One more thing: To share your own shopping-themed experience, follow your mouse this way.

Tuesday, August 30, 2011

Popeye the Sailor Man

You come across the craziest things when you go grocery shopping. Like this fellow. What should we name him?

For more Thematic shopping silliness, go here.

Monday, August 29, 2011

Thematic Photographic 160 - Shopping

Conspicuous consumption
Laval, QC, July 2011

Thematic goes shopping this week, and we're hoping you'll find a bit of time to do the same. As you can imagine, shopping can be interpreted six ways from Sunday, and you've got a whole week to play with your camera and come up with your own take on it.

As you can see, I've been to the grocery store. This time, anyway. Where will I go tomorrow? Not sure yet. Drop back in to see how this develops.

Your turn: Are you feeling like a shopaholic? Either way, post a shopping-themed pic to your blog or website - or simply find something you've already posted - and leave a comment here letting everyone know where to find it. Repeat as often as you wish through the week, and feel free to invite your friends along for the ride. Thematic isn't a competition: It's a fun, non-competitive way to spread our photographic wings a bit. Are you in?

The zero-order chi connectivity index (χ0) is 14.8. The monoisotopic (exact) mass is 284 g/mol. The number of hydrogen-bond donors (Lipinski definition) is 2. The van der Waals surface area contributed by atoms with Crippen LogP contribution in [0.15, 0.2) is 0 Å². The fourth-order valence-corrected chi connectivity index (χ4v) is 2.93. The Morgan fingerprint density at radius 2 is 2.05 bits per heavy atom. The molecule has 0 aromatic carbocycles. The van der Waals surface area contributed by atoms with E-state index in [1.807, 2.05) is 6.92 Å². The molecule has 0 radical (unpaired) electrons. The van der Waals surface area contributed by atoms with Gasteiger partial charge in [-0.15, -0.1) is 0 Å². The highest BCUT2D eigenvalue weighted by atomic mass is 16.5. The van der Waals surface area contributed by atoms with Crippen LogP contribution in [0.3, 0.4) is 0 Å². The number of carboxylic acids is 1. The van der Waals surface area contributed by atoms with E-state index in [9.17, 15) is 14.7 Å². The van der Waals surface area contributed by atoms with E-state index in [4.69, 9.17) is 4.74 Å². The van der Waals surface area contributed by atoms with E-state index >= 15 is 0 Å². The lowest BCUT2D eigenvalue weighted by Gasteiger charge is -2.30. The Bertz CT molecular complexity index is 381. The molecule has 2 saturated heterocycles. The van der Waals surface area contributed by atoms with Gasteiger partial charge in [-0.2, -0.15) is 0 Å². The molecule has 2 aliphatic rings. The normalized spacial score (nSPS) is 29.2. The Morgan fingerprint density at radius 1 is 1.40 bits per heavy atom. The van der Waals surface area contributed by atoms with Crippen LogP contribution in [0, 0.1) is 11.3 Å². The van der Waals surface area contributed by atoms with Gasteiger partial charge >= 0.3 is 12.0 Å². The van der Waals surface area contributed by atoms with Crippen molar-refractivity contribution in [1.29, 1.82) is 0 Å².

If you're new to the Thematic thing, click here for more info on how it all works.

Get yourself some cheap sunglasses

Grand Bend, ON
August 2011
About this photo: We're winding down our "vibrancy" theme with one last pic. It's not too late to share your own: Just click here. Our next theme will be "Shopping" and will launch tonight at 7:00 Eastern.
They're cheap, cheesy and oh so kitschy. Everything on sale on the sidewalk of the main drag through this lakeside tourist town seems to scream immediate, almost-disposable gratification.